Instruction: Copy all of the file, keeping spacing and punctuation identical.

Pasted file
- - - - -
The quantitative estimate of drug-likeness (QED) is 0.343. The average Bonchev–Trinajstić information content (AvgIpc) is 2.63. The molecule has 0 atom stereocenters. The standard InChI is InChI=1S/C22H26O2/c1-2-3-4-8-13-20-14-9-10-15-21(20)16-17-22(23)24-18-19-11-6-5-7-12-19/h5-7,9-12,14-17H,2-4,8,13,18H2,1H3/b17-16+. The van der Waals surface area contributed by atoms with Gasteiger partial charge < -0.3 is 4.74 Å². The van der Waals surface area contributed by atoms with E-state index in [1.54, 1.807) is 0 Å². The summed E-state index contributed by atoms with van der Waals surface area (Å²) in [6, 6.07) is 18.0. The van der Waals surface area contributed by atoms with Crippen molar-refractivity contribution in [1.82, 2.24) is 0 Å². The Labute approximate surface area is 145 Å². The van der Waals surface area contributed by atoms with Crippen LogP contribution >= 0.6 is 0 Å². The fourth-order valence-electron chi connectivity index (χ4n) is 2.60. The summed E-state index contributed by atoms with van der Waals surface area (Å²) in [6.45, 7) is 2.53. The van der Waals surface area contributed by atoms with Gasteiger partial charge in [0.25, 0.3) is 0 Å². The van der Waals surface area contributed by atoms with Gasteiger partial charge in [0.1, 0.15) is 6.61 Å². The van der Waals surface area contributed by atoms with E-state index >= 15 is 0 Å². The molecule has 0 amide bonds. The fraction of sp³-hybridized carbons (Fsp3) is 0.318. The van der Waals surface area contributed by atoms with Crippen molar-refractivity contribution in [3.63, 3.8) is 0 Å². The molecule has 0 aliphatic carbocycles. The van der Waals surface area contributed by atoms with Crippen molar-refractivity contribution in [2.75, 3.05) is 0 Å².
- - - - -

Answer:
The quantitative estimate of drug-likeness (QED) is 0.343. The average Bonchev–Trinajstić information content (AvgIpc) is 2.63. The molecule has 0 atom stereocenters. The standard InChI is InChI=1S/C22H26O2/c1-2-3-4-8-13-20-14-9-10-15-21(20)16-17-22(23)24-18-19-11-6-5-7-12-19/h5-7,9-12,14-17H,2-4,8,13,18H2,1H3/b17-16+. The van der Waals surface area contributed by atoms with Gasteiger partial charge < -0.3 is 4.74 Å². The van der Waals surface area contributed by atoms with E-state index in [1.54, 1.807) is 0 Å². The summed E-state index contributed by atoms with van der Waals surface area (Å²) in [6, 6.07) is 18.0. The van der Waals surface area contributed by atoms with Crippen molar-refractivity contribution in [1.82, 2.24) is 0 Å². The Labute approximate surface area is 145 Å². The van der Waals surface area contributed by atoms with Crippen LogP contribution >= 0.6 is 0 Å². The fourth-order valence-electron chi connectivity index (χ4n) is 2.60. The summed E-state index contributed by atoms with van der Waals surface area (Å²) in [6.45, 7) is 2.53. The van der Waals surface area contributed by atoms with Gasteiger partial charge in [0.25, 0.3) is 0 Å². The van der Waals surface area contributed by atoms with Gasteiger partial charge in [0.1, 0.15) is 6.61 Å². The van der Waals surface area contributed by atoms with E-state index >= 15 is 0 Å². The molecule has 0 amide bonds. The fraction of sp³-hybridized carbons (Fsp3) is 0.318. The van der Waals surface area contributed by atoms with Crippen molar-refractivity contribution in [3.63, 3.8) is 0 Å². The molecule has 0 aliphatic carbocycles. The van der Waals surface area contributed by atoms with Crippen molar-refractivity contribution in [2.75, 3.05) is 0 Å².